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November 15, 2010
Marketing Study Yields Lesson for Employee Benefits

Researchers at the University of Utah discovered something interesting: the closer we are to payday, the more likely we are to spend money. Seems like an obvious statement. But according to marketing professors Himanshu and Arul Mishra, this is actually a new thought. “Our findings are surprising because previous research has always considered preferences to be relatively stable, not changing much over time, said Himanshu Mishra. “We find that not only do preferences change during such a short duration – paycheck to paycheck, but also that they fluctuate between a promotion and a prevention focus.”

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Recently paid consumers tend to purchase items that make their lives better, according to the researchers, who refer to this kind of purchase as “promotion-focused.” As people get further away from a payday, their purchases lean more toward items that preserve their standard of living, or “prevention-focused.”

“As time goes by and your paycheck is almost spent, you want to maintain your status quo,” Himanshu Mishra says. These lessons are, of course, applicable to companies that market products. The study authors say companies would do well to advertise new products early in the month, when customers are more likely to have just been paid. However, products focused on prevention, like toothpaste, could benefit from a later launch.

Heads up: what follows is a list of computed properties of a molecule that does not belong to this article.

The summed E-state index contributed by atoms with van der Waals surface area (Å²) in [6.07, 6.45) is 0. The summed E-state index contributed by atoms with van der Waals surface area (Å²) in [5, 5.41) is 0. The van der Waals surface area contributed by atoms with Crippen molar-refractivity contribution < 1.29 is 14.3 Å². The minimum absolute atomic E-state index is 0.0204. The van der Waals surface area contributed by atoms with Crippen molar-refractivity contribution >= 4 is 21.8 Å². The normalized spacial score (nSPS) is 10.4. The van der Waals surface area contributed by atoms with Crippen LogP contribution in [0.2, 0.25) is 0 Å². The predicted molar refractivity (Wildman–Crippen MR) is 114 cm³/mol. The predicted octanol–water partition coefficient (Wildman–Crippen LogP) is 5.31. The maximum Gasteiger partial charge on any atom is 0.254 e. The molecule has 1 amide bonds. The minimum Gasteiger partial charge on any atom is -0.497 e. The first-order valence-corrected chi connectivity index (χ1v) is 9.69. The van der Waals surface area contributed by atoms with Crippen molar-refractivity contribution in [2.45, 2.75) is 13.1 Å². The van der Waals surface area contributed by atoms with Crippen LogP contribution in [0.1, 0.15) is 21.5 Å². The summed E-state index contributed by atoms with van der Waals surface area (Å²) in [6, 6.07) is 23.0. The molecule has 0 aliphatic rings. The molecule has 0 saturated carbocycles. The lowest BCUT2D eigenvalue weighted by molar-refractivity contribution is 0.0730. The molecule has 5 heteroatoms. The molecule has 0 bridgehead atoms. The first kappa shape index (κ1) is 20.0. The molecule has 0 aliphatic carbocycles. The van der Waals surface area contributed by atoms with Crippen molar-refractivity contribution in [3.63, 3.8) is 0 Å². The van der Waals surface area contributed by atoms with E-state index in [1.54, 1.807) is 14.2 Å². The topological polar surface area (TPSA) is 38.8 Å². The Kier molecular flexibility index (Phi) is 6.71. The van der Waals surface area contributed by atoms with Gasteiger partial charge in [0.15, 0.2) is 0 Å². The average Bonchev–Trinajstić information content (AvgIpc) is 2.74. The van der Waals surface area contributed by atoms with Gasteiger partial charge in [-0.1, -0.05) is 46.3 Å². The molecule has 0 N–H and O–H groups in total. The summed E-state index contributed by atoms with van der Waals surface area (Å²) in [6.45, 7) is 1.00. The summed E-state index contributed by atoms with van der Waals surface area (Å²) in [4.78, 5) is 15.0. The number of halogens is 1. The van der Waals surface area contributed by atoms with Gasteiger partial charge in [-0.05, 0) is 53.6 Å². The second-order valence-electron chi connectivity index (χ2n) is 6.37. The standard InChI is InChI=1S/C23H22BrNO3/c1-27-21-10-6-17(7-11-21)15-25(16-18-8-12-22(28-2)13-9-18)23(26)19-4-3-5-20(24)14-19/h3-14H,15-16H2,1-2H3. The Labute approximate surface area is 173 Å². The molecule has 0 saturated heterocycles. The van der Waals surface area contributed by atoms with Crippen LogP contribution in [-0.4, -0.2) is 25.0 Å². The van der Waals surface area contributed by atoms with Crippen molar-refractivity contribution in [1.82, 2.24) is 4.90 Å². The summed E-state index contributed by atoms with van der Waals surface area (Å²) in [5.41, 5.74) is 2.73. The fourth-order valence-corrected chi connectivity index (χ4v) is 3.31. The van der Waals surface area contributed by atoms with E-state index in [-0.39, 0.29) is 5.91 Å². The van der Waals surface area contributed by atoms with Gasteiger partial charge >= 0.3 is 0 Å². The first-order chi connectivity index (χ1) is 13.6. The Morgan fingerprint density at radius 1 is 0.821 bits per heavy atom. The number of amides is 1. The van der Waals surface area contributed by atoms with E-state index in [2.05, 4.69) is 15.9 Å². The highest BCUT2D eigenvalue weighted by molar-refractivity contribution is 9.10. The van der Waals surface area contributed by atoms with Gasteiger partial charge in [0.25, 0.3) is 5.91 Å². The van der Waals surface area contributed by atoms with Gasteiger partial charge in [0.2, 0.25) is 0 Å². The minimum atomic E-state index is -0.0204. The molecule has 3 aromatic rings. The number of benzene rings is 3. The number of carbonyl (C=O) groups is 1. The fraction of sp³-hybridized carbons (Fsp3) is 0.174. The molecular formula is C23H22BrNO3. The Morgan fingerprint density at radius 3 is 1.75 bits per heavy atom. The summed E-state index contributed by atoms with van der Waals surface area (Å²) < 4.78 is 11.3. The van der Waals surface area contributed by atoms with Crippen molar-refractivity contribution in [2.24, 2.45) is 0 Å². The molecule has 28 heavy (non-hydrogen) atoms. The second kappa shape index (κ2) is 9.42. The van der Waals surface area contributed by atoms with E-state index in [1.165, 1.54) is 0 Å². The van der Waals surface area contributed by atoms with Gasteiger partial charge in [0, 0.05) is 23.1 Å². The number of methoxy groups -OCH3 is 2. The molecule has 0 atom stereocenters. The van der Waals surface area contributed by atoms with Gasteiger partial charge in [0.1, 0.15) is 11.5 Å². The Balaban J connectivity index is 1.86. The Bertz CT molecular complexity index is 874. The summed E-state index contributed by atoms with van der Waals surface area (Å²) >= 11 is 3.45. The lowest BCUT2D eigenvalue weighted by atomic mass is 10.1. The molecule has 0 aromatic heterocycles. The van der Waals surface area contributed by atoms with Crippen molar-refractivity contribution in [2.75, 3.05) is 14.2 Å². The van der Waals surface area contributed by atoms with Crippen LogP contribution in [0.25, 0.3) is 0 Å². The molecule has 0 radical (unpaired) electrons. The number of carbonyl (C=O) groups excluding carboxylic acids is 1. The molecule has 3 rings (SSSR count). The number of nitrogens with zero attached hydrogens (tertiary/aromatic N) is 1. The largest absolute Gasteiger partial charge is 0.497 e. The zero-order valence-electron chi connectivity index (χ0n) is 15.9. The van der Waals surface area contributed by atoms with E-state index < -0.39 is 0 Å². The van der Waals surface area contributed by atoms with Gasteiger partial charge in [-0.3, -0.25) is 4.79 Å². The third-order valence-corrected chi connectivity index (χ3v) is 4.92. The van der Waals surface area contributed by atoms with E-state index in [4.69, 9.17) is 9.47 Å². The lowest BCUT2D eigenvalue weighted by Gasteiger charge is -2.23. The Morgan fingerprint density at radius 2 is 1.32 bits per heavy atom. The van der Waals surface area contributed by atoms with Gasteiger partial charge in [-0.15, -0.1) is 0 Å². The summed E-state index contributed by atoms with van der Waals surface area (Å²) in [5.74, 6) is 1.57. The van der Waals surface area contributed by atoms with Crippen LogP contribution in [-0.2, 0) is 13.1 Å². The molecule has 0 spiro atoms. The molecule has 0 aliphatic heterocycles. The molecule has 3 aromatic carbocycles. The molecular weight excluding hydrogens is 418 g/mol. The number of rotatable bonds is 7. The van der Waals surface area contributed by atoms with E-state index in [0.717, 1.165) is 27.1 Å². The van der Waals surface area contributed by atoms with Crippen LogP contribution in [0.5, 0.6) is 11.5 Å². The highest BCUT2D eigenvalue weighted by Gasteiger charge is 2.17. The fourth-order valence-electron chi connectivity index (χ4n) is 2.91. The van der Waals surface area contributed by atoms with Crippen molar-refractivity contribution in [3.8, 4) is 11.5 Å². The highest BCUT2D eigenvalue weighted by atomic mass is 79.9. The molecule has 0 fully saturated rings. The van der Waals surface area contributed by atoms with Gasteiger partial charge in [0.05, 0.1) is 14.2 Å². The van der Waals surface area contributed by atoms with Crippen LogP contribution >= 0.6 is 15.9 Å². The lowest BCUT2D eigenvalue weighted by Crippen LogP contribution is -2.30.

Interesting, but how do these ideas affect you? As has been shown through other studies, marketing principles can be applied to employee benefits. Employers trying to promote certain employee programs may have greater success by timing their message appropriately.

For example, a company-wide exercise program would attract more participants closer to payday since it is promotion focused, with participants working toward improving their lifestyle. An eat-healthy initiative would be more successfully promoted further from payday since it is prevention-focused, with emphasis on avoiding certain foods in order to maintain good health. “Those messages will have more influence then, because people are more in that state of mind,” says Mishra.

Mishra says he believes the trends in this study could become even more pronounced as the current economic downturn continues, and a higher percentage of Americans find themselves living paycheck to paycheck. “We do believe that when people are more reliant on receipt of a paycheck, we will see a stronger effect emerging.”

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